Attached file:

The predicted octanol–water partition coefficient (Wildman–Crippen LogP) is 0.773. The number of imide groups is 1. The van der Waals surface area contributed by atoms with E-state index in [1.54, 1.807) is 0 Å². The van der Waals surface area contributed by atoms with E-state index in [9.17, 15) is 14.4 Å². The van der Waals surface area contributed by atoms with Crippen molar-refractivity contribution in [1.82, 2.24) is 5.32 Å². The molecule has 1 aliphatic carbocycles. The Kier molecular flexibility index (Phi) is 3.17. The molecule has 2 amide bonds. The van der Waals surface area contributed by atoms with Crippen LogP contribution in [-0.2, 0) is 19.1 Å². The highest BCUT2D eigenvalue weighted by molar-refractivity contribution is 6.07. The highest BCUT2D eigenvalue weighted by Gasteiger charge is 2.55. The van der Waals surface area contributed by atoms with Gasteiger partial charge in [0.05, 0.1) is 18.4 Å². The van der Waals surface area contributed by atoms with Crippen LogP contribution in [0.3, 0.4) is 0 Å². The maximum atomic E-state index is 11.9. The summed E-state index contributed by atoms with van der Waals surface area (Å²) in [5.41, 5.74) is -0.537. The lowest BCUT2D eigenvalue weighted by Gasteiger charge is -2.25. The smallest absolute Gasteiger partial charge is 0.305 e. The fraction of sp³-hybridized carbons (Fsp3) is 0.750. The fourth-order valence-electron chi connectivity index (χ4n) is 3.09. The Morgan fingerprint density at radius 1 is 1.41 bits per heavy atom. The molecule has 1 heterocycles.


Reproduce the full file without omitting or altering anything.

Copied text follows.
The predicted octanol–water partition coefficient (Wildman–Crippen LogP) is 0.773. The number of imide groups is 1. The van der Waals surface area contributed by atoms with E-state index in [1.54, 1.807) is 0 Å². The van der Waals surface area contributed by atoms with E-state index in [9.17, 15) is 14.4 Å². The van der Waals surface area contributed by atoms with Crippen molar-refractivity contribution in [1.82, 2.24) is 5.32 Å². The molecule has 1 aliphatic carbocycles. The Kier molecular flexibility index (Phi) is 3.17. The molecule has 2 amide bonds. The van der Waals surface area contributed by atoms with Crippen LogP contribution in [-0.2, 0) is 19.1 Å². The highest BCUT2D eigenvalue weighted by molar-refractivity contribution is 6.07. The highest BCUT2D eigenvalue weighted by Gasteiger charge is 2.55. The van der Waals surface area contributed by atoms with Gasteiger partial charge in [0.05, 0.1) is 18.4 Å². The van der Waals surface area contributed by atoms with Crippen LogP contribution in [0.3, 0.4) is 0 Å². The maximum atomic E-state index is 11.9. The summed E-state index contributed by atoms with van der Waals surface area (Å²) in [5.41, 5.74) is -0.537. The lowest BCUT2D eigenvalue weighted by Gasteiger charge is -2.25. The smallest absolute Gasteiger partial charge is 0.305 e. The fraction of sp³-hybridized carbons (Fsp3) is 0.750. The fourth-order valence-electron chi connectivity index (χ4n) is 3.09. The Morgan fingerprint density at radius 1 is 1.41 bits per heavy atom. The molecule has 1 heterocycles.